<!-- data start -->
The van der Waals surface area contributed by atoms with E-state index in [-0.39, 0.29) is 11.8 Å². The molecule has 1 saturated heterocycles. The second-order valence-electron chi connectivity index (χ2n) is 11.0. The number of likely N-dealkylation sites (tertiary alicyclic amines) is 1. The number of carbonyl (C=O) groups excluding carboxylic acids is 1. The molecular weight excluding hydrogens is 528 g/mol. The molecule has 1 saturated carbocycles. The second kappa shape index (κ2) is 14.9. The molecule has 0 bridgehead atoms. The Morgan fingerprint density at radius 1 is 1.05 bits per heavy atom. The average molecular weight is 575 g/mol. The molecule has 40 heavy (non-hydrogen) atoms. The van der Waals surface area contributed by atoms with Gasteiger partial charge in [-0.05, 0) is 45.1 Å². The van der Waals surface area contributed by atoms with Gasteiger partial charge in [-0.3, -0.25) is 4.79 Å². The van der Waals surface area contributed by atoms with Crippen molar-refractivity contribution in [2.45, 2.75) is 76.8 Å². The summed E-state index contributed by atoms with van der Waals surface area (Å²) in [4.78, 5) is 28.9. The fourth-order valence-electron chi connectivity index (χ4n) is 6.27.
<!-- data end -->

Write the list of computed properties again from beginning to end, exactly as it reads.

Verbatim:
The van der Waals surface area contributed by atoms with E-state index in [-0.39, 0.29) is 11.8 Å². The molecule has 1 saturated heterocycles. The second-order valence-electron chi connectivity index (χ2n) is 11.0. The number of likely N-dealkylation sites (tertiary alicyclic amines) is 1. The number of carbonyl (C=O) groups excluding carboxylic acids is 1. The molecular weight excluding hydrogens is 528 g/mol. The molecule has 1 saturated carbocycles. The second kappa shape index (κ2) is 14.9. The molecule has 0 bridgehead atoms. The Morgan fingerprint density at radius 1 is 1.05 bits per heavy atom. The average molecular weight is 575 g/mol. The molecule has 40 heavy (non-hydrogen) atoms. The van der Waals surface area contributed by atoms with Gasteiger partial charge in [-0.05, 0) is 45.1 Å². The van der Waals surface area contributed by atoms with Gasteiger partial charge in [-0.3, -0.25) is 4.79 Å². The van der Waals surface area contributed by atoms with Crippen molar-refractivity contribution in [2.45, 2.75) is 76.8 Å². The summed E-state index contributed by atoms with van der Waals surface area (Å²) in [4.78, 5) is 28.9. The fourth-order valence-electron chi connectivity index (χ4n) is 6.27.